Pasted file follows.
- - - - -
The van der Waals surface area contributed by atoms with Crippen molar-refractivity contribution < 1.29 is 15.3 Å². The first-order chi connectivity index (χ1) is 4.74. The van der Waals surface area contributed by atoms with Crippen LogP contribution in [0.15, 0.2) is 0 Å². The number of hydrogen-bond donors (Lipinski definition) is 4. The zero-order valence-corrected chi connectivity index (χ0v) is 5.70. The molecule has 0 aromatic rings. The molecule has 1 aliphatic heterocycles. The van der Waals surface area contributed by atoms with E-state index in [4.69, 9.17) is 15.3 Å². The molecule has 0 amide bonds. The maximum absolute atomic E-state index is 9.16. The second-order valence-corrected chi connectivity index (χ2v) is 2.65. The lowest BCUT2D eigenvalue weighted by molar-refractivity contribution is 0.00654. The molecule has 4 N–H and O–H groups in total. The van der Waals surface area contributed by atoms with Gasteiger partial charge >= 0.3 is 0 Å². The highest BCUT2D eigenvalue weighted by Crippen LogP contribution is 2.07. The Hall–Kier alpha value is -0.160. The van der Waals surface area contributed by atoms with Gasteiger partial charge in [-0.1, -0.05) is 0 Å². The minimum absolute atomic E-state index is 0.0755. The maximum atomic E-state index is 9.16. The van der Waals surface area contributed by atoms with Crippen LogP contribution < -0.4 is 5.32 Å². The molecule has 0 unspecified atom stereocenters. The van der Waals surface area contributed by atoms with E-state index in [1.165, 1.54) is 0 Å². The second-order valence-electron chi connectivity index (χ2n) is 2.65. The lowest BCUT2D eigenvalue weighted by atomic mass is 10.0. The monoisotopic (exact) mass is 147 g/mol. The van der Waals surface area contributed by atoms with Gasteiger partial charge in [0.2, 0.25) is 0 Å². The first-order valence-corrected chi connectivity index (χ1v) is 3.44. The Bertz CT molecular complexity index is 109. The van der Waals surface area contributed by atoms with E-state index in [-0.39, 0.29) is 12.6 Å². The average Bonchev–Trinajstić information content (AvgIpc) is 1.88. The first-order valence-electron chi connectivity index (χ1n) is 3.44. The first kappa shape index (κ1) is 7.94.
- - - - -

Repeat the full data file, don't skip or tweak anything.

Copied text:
The van der Waals surface area contributed by atoms with Crippen molar-refractivity contribution < 1.29 is 15.3 Å². The first-order chi connectivity index (χ1) is 4.74. The van der Waals surface area contributed by atoms with Crippen LogP contribution in [0.15, 0.2) is 0 Å². The number of hydrogen-bond donors (Lipinski definition) is 4. The zero-order valence-corrected chi connectivity index (χ0v) is 5.70. The molecule has 0 aromatic rings. The molecule has 1 aliphatic heterocycles. The van der Waals surface area contributed by atoms with E-state index in [4.69, 9.17) is 15.3 Å². The molecule has 0 amide bonds. The maximum absolute atomic E-state index is 9.16. The second-order valence-corrected chi connectivity index (χ2v) is 2.65. The lowest BCUT2D eigenvalue weighted by molar-refractivity contribution is 0.00654. The molecule has 4 N–H and O–H groups in total. The van der Waals surface area contributed by atoms with Gasteiger partial charge >= 0.3 is 0 Å². The highest BCUT2D eigenvalue weighted by Crippen LogP contribution is 2.07. The Hall–Kier alpha value is -0.160. The van der Waals surface area contributed by atoms with Gasteiger partial charge in [-0.1, -0.05) is 0 Å². The minimum absolute atomic E-state index is 0.0755. The maximum atomic E-state index is 9.16. The van der Waals surface area contributed by atoms with Crippen LogP contribution < -0.4 is 5.32 Å². The molecule has 0 unspecified atom stereocenters. The van der Waals surface area contributed by atoms with E-state index in [1.165, 1.54) is 0 Å². The second-order valence-electron chi connectivity index (χ2n) is 2.65. The lowest BCUT2D eigenvalue weighted by atomic mass is 10.0. The monoisotopic (exact) mass is 147 g/mol. The van der Waals surface area contributed by atoms with Gasteiger partial charge in [0.2, 0.25) is 0 Å². The first-order valence-corrected chi connectivity index (χ1v) is 3.44. The Bertz CT molecular complexity index is 109. The van der Waals surface area contributed by atoms with E-state index in [-0.39, 0.29) is 12.6 Å². The average Bonchev–Trinajstić information content (AvgIpc) is 1.88. The first-order valence-electron chi connectivity index (χ1n) is 3.44. The first kappa shape index (κ1) is 7.94.